Via Scotiabank's Guy Haselmann,
In 2008, various liquidity facilities, designed by the Fed, unclogged broken capital markets. Shortly thereafter in early 2009, QE1 was implemented to improve market liquidity and transform investors’ general revulsion to financial assets. The combination helped avert economic and financial disaster. The Fed responded well at that time; however, the cost-benefit equations for QE2 and QE3 are much less clear.
The Fed’s (subsequent) QE and ZIRP policies have enabled fiscal stalemate, turbo-charged wealth inequality, and arguably led to financial asset bubbles. For these reasons, I believe they have become counter-productive. New tactics, should they be needed, would therefore be welcomed.
- It is counterfactual to know, but it could be argued that current market turmoil is partially the result of the Fed purposefully encouraging asset price inflation, and staying in crisis mode long after the economy began to heal, and after the financial markets were operating smoothly on their own. Over the past few years, too many investors, piggy-backing off of Fed policy, have diverged valuations away from economic fundamentals. Recent down -grades to forecasts of global growth and inflation by the IMF and World Bank further expose this fact. In turn, wrong-footed investors are now belatedly trying to recalibrate.
The Fed’s feeling as if it is ‘the only game in town’ has been a factor leading to its unusual measures. Polarized politicians should take some blame. They are too frequently reactive (as opposed to proactive), so it could take a financial crisis to get them to act.
Another intention of the QE programs was to sufficiently boost GDP enough to deal with, and reduce, the problem of excessive debt. Since sovereign and non-financial corporate debt-to-GDP levels have risen significantly during the programs, QE, under this metric, has been a failure.
Financial repression unintentionally created growth in debt, but not in money or inflation as intended (thus resulting in higher debt-to-GDP). Furthermore, punishing savers at the expense of helping risk-takers and speculators is bad long-run policy for any country. Therefore, using zero interest rates and QE, as tools to ‘inflate away’ debt, will have to be replaced at some point with new tactics and remedies (below).
- Attempts to reflate will not be abandoned altogether, because rising debt levels and falling velocity of money means the US is now even more vulnerable to a deflation shock, but other tactics will have to be found.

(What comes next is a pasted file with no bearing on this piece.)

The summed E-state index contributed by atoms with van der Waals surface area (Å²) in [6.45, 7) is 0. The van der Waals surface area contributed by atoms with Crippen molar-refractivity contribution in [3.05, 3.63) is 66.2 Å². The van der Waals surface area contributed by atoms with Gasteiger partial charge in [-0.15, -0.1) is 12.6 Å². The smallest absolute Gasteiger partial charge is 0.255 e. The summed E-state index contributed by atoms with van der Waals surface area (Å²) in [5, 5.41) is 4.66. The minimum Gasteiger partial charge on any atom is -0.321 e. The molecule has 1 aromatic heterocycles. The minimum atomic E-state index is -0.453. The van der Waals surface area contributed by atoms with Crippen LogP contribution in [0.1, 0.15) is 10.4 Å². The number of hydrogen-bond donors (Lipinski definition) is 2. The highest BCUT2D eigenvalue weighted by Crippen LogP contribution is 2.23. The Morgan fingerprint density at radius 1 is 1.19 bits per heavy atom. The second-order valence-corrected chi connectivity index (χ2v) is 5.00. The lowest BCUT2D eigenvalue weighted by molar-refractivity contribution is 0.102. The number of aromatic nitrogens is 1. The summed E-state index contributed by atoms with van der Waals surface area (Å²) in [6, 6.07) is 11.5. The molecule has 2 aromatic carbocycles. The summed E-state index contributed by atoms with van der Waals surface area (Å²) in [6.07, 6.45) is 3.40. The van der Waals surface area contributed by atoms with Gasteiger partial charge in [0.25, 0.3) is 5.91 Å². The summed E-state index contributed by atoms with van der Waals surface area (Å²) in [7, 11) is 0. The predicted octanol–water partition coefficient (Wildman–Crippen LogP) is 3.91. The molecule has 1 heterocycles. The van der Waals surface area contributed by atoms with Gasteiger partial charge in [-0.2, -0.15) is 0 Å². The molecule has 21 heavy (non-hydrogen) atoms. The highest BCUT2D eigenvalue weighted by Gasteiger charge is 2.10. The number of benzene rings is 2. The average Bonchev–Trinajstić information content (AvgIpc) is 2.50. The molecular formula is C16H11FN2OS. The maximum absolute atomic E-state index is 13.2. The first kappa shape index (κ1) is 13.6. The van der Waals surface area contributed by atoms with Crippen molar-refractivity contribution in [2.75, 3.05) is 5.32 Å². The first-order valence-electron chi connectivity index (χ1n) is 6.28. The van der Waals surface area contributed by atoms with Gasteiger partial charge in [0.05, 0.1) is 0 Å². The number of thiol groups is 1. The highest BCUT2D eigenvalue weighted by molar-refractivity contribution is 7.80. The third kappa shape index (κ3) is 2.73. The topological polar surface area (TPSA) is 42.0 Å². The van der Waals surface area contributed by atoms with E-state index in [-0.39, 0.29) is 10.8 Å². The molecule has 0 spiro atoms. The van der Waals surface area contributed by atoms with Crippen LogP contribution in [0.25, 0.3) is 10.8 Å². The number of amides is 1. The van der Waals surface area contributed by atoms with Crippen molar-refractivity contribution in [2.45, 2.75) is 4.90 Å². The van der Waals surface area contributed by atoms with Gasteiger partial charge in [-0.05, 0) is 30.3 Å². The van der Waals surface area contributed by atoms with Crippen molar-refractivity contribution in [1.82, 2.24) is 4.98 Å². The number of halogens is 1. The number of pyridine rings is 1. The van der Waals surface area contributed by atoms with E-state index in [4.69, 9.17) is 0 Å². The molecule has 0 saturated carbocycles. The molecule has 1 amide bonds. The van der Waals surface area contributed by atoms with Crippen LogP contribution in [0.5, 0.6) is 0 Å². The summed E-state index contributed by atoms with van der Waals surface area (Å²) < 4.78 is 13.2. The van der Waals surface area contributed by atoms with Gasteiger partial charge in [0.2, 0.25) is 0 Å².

- I believe that SF Fed’s Williams comment today about potentially revisiting QE if necessary is a complete non-starter.
Should the negative aspects of QE policies continue to materialize, the Fed’s efforts to ‘normalize’ rates (i.e., hike rates) may certainly be deferred. The real question is what remedies will, or can, the Fed turn to should market turmoil become unhinged, or should the US recovery falter? The answer, of course, is that the Fed will turn to “macro-prudential” polices. If you are wondering what this means, Kevin Warsh said it well at the IMF meeting this past weekend: “macro-prudential policies are vital, but we have no idea what they are”.
I have a theory. New onerous banking regulations have restricted the ability and willingness of banks to lend, shrinking bank credit growth and the velocity of money. The Fed’s enlargement of its balance sheet by more than $3 trillion via QE has been unable to offset these regulatory factors, because most money creation occurs as a function of lending in the fractional-reserve banking system. Therefore, I suspect that part of the “macro-prudential” remedy will include the Fed (or some other type of government agency) playing a role in targeted credit allocation.
Such a tactical shift will mean that the holders of capital who were so amply rewarded under QE will be badly hurt. The Fed (or other activist gov’t agencies) will decide the winners and losers.
This plan likely has many political obstacles, but it should not be considered a far-fetched idea. State-directed (subsidized) credit is not unprecedented and not dissimilar to the BoE’s ‘Funds for Lending’ scheme, or the ECB’s TLTRO program. Certainly, the Fed needs to find a way to better way to control credit growth with tools other than interest rates or security purchases.
The Fed has provided years of uber-accommodation. Its stimulus efforts were assisted by entities abroad. Today, global quasi-coordination has fractured with other countries now focusing on domestic issues. Markets are already showing signs of worry. Since the Fed’s balance sheet is still growing, withdrawing accommodation (the second half of the game) has yet to even start.
After years of one-way accommodation, markets are likely in for a messy unwind process; particularly as (and when) Fed tactics change. The US Treasury 30-year dropped below 3% well-prior to my “before Thanksgiving” prediction, and now sets its sight on my prediction “of a move toward 2.5% in 2015”. As I outlined in last week’s note, the global factors are aligning in the perfect storm. It is always easier to provide accommodation than to remove it.
“I took a course in speed waiting. Now I can wait an hour in only ten minutes.” – Steven Wright